The Canadian unity crisis involving Quebec has been a controversial issue since before the country^s confederation. Surrounding the seemingly unsurpassable dilemma of unity there are three main obstacles. The significant lack of action for Canada on the part of many francaphone Quebecois, prevents any profound attachment to the country on their behalf. A mood of intransigence on the part of Canadians outside Quebec serves to alienate and anger the individuals within the province. A perceived leadership vacuum throughout Canada on behalf of its citizens contributes to a widespread feeling of hopelessness (Reid, 1991). The complexity of, and speculation towards, the Canadian unity crisis masks the infallible truth that while presently, there is no solution to the problem there is some hope for the future. Within the province of Quebec there is a significant lack of patriotism or any real attachment for Canada. In 1995, The Angus Reid Group asked a national sample of Canadians to describe how they personally felt about Canada. Four options were given:
- I am strongly attached to Canada-I love the country and what it stands for;
- I am attached to Canada, but only so long as it provides me with a good standard of living;
- I am not attached to Canada and would prefer to see it split up into two or more countries; and
- I would prefer to see Canada amalgamate with the United States.
Outside of Quebec, there was evidence of a high level of patriotism with over 85% of Canadians saying that they are deeply attached to the country and what it stands for. In the province of Quebec, only one-third of the population and only 20% of the francophones, displayed this level of affection for Canada. While there is debate over the cause for these statistics, some individuals believed that the statistics were as a result of lingering wounded pride because of the failed Meech Lake accord in 1991. Many Quebecois were insulted by the way that many Canadians outside of Quebec trivialized the situation, and the province^s demands. Others believe that this problem is indirectly the result of Canada^s official bilingual status. The reasoning behind this is that biligualism serves to even further alienate and differentiate the French within the country. This poses a difficult conundrum. Bilingualism can not be abolished because while it serves to alienate, it is also perceived! by the French as preserving their unique culture and identity. One hope is that through Canadian media a new stronger more unified identity can be achieved. Arguably, the CBC is this best forum for this shift in values because of its status as a Canadian symbol. This concept is further validated by Gerard Veilleux, president of the CBC in 1996.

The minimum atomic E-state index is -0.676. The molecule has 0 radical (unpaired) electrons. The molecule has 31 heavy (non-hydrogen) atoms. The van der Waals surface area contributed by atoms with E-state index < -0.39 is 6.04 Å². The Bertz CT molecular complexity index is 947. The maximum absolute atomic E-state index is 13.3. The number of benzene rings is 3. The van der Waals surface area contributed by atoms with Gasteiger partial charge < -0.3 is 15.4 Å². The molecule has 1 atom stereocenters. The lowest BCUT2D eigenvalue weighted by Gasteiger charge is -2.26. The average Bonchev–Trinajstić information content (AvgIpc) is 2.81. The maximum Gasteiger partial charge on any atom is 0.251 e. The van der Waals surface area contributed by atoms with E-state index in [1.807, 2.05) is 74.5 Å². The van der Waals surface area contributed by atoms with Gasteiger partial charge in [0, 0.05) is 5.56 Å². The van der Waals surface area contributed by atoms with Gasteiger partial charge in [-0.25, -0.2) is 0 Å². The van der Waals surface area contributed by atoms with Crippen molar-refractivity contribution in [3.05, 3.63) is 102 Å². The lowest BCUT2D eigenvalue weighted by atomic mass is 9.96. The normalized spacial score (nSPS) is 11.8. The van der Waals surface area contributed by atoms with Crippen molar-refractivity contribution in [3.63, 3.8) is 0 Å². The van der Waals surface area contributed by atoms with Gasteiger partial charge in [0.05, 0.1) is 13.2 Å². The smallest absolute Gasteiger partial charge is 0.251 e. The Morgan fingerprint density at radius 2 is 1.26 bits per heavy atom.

Today in Canada, no one is sure what values all Canadians do share in common. That uncertainty obviously makes it harder for the CBC to do its job effectively. But I would also argue that at a time like this, a strong CBC is even more essential than ever, to assist in redefining and rebuilding the nation-to be one of the principal forums for this national process of soul-searching and consensus-building. It is not entirely unfeasible to think that the CBC has the potential to unite Canada through its dedication to no particular province in Canada but instead the entire country. The lack of patriotism within Quebec is directly reflected in the inflexibility of Canadian citizens outside of Quebec. Quebecois are further alienated and exasperated by the mood of intransigence on the part of other Canadians. This desensitization and refusal to acknowledge the severity of the issue at hand provokes Quebec^s feelings of neglect. The Maclean^s 15th annual poll found that in Quebec the ^percentage of respondents saying it is likely Quebec will be a separate country within the next 50 years^(Macleans, 1998) was 56% compared to that of 38% in the rest of Canada. This startling statistics indicates an inability on the part of the rest of Canada to acknowledge the seriousness to which Quebecois regard the issue. Their inability to fully acknowledge the issue severely trivializes a cause Quebecois deem most important. Former Prime Minister Pierre Trudeau believed that a mood of intransigence ^provides little room to maneuver between a single constitution which would affect all Canadians equally, and the formation of a completely independent Quebec state with few ties to the rest of ! Canada.^. (1991) This intransigence is best exemplified in the treatment by the rest of Canada towards a proposal by the Quebec Liberals in 1991, known as the Allaire Proposal. Allaire suggested a shift in some powers from the federal government to the province of Quebec. Under Allaire, Quebec would be solely responsible for such responsibilities as: health, agriculture, unemployment insurance, energy, the environment, and language among others. Allaire also suggested a sharing with the federal government of other powers like, native affairs, justice, taxation and revenue. Allaire was immediately refuted as being too generous to the province of Quebec. Many politicians and citizens spent little time on the issue of Allaire before quashing it. Although the full terms of Allaire could probably never have been agreed upon, it is not entirely unfeasible to think that some compromise could have been reached. One which neither would have insulted the Quebecois nor left the rest of ! Canada feeling violated. Certainly what is most important is not the final result of such a proposal but instead the government^s treatment of it. This concept is a key determinant in the future of Quebec as a part of Canada. If the rest of Canada can find a way in the future to show more respect to the Quebecois there could be a way to amicably satisfy both groups. One barrier that prevents this process from taking place is the way with which most of Canada regards their leaders.